It is the same now watching these children that are not my own. My favorite time of the day is outdoor playtime in the play yard. I love to watch Noni swing on her vine. I love to watch Isabel sit in the sand totally absorbed in her digging. I love to watch Giselle and Gwena and Eden play beauty parlor using sticks to comb each other’s hair. Orion is usually using me as a baby jungle gym these days, and Otto is lying nearby talking to the trees and the sky. Anjuli and Abrianna are running and running around and around the sandbox getting away from the daddy long legs that are chasing them. Chaim and Phin will be by the rainbow bridge, Phin seeing how high he can jump and Chaim becoming part of the space ship or the junk yard that the other boys are building. Natalie, our newest child, has just been watching. She likes to breeze up to Miss Tammy and look at her, as if to reassure them both that they are familiar face to each other. It is time for free play and it is amazing to me all the things the children come up with in the same little yard with the same people and the same toys day after day.
To me this is the essence of simplicity, our theme for this newsletter, and the greatest gift I can offer busy and working parents. I am the watchful, but removed, caregiver to their children, a guardian of play, so to speak. As parents, how often do we get to stay home all day long and do nothing but watch our children play? Our tendency is to think they will get bored and that the children need more and more to stimulate them. It always surprises me how even my older charges pour into the play yard after KinderHouse or KinderForest and quickly reabsorb themselves in the play of the play yard. In his book, Simplicity Parenting, Kim John Payne describes a condition he, as a school counselor, calls soul fever. It describes children who are fried out doing and going too much. One of his remedies is to establish “do nothing” times for our children, quieting ourselves and our children’s activities (without the use of media) in much the same way that we quiet a child’s activities during a physical fever.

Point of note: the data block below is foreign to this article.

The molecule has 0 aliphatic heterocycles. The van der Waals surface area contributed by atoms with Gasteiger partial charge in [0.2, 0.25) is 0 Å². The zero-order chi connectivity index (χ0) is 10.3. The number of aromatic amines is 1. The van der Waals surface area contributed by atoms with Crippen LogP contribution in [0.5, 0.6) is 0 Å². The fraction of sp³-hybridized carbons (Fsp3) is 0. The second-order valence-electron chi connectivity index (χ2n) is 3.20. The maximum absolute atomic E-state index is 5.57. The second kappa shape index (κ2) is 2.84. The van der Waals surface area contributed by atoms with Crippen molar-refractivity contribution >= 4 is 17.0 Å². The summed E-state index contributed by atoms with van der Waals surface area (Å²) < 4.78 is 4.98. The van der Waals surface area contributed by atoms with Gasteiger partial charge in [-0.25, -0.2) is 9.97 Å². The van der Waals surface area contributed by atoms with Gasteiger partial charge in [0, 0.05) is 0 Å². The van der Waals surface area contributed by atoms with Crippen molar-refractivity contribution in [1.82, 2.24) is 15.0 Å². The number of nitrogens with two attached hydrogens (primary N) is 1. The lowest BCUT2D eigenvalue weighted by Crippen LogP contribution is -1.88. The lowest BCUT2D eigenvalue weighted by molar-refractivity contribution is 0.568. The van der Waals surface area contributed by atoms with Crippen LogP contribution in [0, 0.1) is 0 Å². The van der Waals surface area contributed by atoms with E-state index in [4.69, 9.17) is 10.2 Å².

I recently enjoyed one of those increasingly rare moments myself. My middle daughter and I struggle, to say the least. After much lecturing, I saw I wasn’t making a dent in her armor. So we just got in the car one day, angry and frustrated, she and her brothers and I. Silently, we drove out to Lapham Peak. It was a blustery early fall day and golden with yellow leaves. We could barely talk to each other, but Lapham Peak is a park we all love. As we stomped through the familiar paths, Gustav challenged us to see who could catch the most falling leaves. You must try it sometime. The wind would shake the leaves into rainfalls and we would run this way and that trying to catch them. It was the first time I had seen my daughter laugh in days. It hasn’t changed our contentious relationship, but it has given me a golden picture of who she really is. If there ever was a girl with soul fever, it is her, and here she was laughing and dancing in a golden shower of leaves. That is the picture of her I hold closest to my heart, my child at play.